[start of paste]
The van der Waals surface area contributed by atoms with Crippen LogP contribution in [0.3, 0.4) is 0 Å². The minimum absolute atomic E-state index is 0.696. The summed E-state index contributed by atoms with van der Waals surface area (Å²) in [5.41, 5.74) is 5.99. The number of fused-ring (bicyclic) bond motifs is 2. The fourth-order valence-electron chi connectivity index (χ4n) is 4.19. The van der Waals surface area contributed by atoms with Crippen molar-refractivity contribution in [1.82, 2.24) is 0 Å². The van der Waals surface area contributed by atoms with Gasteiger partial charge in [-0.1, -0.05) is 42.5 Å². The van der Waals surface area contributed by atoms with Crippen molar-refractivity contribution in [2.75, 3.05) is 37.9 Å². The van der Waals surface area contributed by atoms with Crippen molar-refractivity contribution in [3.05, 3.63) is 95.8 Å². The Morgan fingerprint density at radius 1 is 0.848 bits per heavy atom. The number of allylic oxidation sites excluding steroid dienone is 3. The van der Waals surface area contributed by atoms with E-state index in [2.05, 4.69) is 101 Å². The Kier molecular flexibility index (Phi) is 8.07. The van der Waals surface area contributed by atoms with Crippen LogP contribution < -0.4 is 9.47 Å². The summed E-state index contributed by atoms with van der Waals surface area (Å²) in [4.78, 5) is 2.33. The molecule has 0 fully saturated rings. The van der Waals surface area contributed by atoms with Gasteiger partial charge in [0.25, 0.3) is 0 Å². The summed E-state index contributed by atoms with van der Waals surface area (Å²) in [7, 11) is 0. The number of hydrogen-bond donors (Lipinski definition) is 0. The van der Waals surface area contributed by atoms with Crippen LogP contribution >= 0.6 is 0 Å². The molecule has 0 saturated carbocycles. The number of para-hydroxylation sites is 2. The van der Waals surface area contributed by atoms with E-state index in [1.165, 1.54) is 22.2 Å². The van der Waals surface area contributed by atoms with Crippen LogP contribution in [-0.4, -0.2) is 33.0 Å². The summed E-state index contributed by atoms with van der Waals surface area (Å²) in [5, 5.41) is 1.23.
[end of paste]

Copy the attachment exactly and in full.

The van der Waals surface area contributed by atoms with Crippen LogP contribution in [0.3, 0.4) is 0 Å². The minimum absolute atomic E-state index is 0.696. The summed E-state index contributed by atoms with van der Waals surface area (Å²) in [5.41, 5.74) is 5.99. The number of fused-ring (bicyclic) bond motifs is 2. The fourth-order valence-electron chi connectivity index (χ4n) is 4.19. The van der Waals surface area contributed by atoms with Crippen molar-refractivity contribution in [1.82, 2.24) is 0 Å². The van der Waals surface area contributed by atoms with Gasteiger partial charge in [-0.1, -0.05) is 42.5 Å². The van der Waals surface area contributed by atoms with Crippen molar-refractivity contribution in [2.75, 3.05) is 37.9 Å². The van der Waals surface area contributed by atoms with Crippen molar-refractivity contribution in [3.05, 3.63) is 95.8 Å². The Morgan fingerprint density at radius 1 is 0.848 bits per heavy atom. The number of allylic oxidation sites excluding steroid dienone is 3. The van der Waals surface area contributed by atoms with E-state index in [2.05, 4.69) is 101 Å². The Kier molecular flexibility index (Phi) is 8.07. The van der Waals surface area contributed by atoms with Crippen LogP contribution < -0.4 is 9.47 Å². The summed E-state index contributed by atoms with van der Waals surface area (Å²) in [4.78, 5) is 2.33. The molecule has 0 fully saturated rings. The van der Waals surface area contributed by atoms with Gasteiger partial charge in [0.25, 0.3) is 0 Å². The summed E-state index contributed by atoms with van der Waals surface area (Å²) in [7, 11) is 0. The number of hydrogen-bond donors (Lipinski definition) is 0. The van der Waals surface area contributed by atoms with Crippen LogP contribution >= 0.6 is 0 Å². The molecule has 0 saturated carbocycles. The number of para-hydroxylation sites is 2. The van der Waals surface area contributed by atoms with E-state index in [1.165, 1.54) is 22.2 Å². The van der Waals surface area contributed by atoms with Crippen LogP contribution in [-0.4, -0.2) is 33.0 Å². The summed E-state index contributed by atoms with van der Waals surface area (Å²) in [5, 5.41) is 1.23.